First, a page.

CAIRO: The spokesperson of the Holding Company for Water and Waste Water Mohie al-Sairafy said Friday that five water stations in Asyut stopped because of turbid water that reached the Nile in the governorate.
Sairafy told Youm7 that the stations, that have openings in the Nile, stopped because the amount of mud in the water exceeded the rate that can be compensated by adding chlorine to the water.
He added that additional water was preserved in water storages in Asyut to avoid water cuts. He said that cars full of water would be sent to areas where water is unavailable or weak. Artesian wells stations in downtown Asyut will continue to operate.
Sairafy said that the Minya Water Company is analyzing the water every half hour instead of every two hours to know when the turbid water will reach Minya.
The governor’s advisor for water affairs Mohamed Salah said that the turbid water caused by floods in Sohag reached Asyut Friday morning.
Fishing movement stopped completely because the turbid water caused fish to disappear from the places fishermen work, said Mahmoud Nafie, head of the board of directors of the Sohag department of the holding company.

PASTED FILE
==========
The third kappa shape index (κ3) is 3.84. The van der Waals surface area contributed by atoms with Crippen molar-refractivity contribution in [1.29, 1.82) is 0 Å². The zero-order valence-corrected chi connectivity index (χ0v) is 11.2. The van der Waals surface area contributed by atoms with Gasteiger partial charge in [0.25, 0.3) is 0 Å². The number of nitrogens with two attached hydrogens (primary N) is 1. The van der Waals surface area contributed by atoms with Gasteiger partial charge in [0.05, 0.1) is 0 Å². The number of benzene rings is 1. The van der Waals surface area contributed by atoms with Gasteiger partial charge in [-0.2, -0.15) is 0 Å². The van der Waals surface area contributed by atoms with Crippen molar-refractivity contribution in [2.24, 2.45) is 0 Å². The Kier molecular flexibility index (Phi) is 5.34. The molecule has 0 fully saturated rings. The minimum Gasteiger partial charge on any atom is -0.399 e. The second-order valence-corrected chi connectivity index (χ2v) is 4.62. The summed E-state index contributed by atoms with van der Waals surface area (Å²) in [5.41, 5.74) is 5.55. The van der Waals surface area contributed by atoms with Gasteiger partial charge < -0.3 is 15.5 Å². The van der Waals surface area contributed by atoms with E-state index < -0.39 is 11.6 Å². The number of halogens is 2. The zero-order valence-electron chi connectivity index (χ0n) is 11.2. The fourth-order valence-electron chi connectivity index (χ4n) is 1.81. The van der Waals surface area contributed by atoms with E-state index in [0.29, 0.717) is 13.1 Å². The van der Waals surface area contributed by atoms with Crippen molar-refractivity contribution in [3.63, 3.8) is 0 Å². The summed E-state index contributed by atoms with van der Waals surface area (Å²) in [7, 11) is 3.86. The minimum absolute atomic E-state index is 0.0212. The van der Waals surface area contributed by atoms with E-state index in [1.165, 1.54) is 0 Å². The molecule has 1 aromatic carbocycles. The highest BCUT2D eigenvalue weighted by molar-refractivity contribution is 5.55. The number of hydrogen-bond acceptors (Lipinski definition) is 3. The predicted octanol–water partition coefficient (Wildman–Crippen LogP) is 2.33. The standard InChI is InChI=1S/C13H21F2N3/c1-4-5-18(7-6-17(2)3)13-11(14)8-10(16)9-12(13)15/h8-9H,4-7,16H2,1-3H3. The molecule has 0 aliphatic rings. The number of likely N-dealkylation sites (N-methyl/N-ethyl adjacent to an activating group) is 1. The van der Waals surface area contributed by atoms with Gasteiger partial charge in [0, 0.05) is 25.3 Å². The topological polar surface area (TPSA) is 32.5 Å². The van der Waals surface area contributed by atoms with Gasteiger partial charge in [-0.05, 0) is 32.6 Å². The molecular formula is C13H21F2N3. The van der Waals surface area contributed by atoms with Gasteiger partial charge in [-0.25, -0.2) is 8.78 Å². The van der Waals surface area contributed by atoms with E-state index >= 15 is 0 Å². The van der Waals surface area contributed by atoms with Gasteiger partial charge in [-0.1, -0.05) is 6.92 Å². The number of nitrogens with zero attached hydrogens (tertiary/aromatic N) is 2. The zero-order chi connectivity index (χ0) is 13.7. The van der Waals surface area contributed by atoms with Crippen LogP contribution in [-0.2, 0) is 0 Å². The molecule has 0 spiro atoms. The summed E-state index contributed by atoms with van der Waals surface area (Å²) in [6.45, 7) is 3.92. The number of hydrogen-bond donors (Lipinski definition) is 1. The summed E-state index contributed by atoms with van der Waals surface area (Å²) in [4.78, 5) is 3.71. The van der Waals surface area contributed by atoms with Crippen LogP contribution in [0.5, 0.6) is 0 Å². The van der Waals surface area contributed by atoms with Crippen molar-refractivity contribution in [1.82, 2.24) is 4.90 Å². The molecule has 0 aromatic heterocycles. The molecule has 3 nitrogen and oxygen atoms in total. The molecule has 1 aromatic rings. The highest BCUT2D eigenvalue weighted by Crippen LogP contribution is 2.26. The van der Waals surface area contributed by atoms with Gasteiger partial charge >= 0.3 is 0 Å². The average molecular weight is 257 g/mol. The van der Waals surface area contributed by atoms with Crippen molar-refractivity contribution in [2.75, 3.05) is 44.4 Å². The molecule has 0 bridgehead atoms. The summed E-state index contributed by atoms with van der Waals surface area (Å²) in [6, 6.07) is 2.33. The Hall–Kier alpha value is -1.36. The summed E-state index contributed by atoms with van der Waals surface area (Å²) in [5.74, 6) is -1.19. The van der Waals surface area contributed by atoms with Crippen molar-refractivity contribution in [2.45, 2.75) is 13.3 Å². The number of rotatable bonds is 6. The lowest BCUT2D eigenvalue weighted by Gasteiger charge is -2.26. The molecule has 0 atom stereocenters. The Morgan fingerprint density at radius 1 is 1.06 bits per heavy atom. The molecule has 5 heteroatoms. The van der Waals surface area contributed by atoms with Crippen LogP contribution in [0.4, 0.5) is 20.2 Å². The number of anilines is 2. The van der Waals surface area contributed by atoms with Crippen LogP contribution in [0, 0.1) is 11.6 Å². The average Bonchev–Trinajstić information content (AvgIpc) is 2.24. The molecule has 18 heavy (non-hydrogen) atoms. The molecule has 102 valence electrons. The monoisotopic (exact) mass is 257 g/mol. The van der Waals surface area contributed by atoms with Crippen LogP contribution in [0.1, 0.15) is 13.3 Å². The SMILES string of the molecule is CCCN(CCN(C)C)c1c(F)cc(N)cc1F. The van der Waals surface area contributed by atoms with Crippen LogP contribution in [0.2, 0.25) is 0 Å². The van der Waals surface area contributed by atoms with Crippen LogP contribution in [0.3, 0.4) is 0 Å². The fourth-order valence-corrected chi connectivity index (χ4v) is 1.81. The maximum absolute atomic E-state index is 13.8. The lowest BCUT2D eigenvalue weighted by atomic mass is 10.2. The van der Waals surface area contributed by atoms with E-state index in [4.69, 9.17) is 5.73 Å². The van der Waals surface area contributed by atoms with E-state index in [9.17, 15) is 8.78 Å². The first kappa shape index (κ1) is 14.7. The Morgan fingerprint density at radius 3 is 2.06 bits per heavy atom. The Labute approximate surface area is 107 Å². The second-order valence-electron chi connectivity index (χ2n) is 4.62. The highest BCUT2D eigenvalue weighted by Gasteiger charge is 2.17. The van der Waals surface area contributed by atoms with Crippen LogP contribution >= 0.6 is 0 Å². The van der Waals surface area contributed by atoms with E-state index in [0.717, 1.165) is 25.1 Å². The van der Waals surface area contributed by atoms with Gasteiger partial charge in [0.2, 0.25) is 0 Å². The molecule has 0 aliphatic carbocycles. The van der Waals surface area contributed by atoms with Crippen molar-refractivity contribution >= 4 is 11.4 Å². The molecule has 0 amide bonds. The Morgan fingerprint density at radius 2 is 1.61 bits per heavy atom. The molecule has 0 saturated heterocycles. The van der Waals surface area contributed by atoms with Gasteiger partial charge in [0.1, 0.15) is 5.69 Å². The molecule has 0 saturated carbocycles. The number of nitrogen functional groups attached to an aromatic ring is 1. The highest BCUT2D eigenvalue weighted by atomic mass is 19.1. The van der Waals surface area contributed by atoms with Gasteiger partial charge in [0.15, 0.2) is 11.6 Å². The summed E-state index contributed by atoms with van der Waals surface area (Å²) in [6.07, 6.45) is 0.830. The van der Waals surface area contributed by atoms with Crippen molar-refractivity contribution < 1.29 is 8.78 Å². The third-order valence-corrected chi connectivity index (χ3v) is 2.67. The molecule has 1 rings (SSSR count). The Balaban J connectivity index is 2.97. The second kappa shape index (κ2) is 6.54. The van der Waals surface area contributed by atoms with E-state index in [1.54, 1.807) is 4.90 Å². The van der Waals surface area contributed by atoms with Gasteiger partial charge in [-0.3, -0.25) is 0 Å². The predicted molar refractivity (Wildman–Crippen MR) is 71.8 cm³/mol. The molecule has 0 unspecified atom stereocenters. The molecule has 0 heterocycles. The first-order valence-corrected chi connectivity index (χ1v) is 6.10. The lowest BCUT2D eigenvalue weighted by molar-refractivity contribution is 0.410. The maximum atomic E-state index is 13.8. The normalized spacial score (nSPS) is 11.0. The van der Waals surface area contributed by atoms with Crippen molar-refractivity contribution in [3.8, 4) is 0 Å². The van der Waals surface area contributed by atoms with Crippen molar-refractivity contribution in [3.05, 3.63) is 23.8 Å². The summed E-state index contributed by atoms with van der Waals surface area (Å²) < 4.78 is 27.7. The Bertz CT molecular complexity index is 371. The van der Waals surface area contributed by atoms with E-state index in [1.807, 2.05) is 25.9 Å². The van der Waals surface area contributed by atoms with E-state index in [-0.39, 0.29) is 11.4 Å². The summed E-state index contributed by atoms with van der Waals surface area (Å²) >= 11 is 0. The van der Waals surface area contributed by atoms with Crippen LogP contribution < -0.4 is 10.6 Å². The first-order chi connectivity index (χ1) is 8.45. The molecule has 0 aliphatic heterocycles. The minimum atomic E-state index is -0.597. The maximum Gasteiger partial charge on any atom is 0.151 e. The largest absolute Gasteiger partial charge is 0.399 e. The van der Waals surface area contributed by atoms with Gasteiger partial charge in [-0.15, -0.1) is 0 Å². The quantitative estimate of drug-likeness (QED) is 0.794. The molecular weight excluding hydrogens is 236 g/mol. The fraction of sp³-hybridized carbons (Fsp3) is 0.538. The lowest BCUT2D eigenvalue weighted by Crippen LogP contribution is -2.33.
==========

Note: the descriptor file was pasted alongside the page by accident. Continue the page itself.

Minister of Agriculture and Land Reclamation Ayman Abu Hadid ordered the ministry’s employees in Upper Egypt to take track of losses due to floods, which up to now reached 1900 acres of wheat and 275 acres of clover in Asyut plus 200 acres of wheat and 30 acres of clover in Qena. The floods cut the Cairo-Qena road.
After his return from Uganda on Monday, Minister of Irrigation and Water Resources Mohamed Abdul Muttalib closely followed the situation of rain and floods in Upper Egypt and Sinai.
The minister announced the state of emergency in the sectors responsible for dealing with the flood situation. He also canceled the vacations of workers and engineers in the areas to observe the floods in cooperation with weather observatories.
The past days Egypt faced though weather condition as heavy rain plunged parts of the country. Mud flows resulting from the rain brought a lot of sand and dirt into the river Nile, affecting water supplies.
Additional reporting by Ahmed Hassan and Mahmoud Makbul.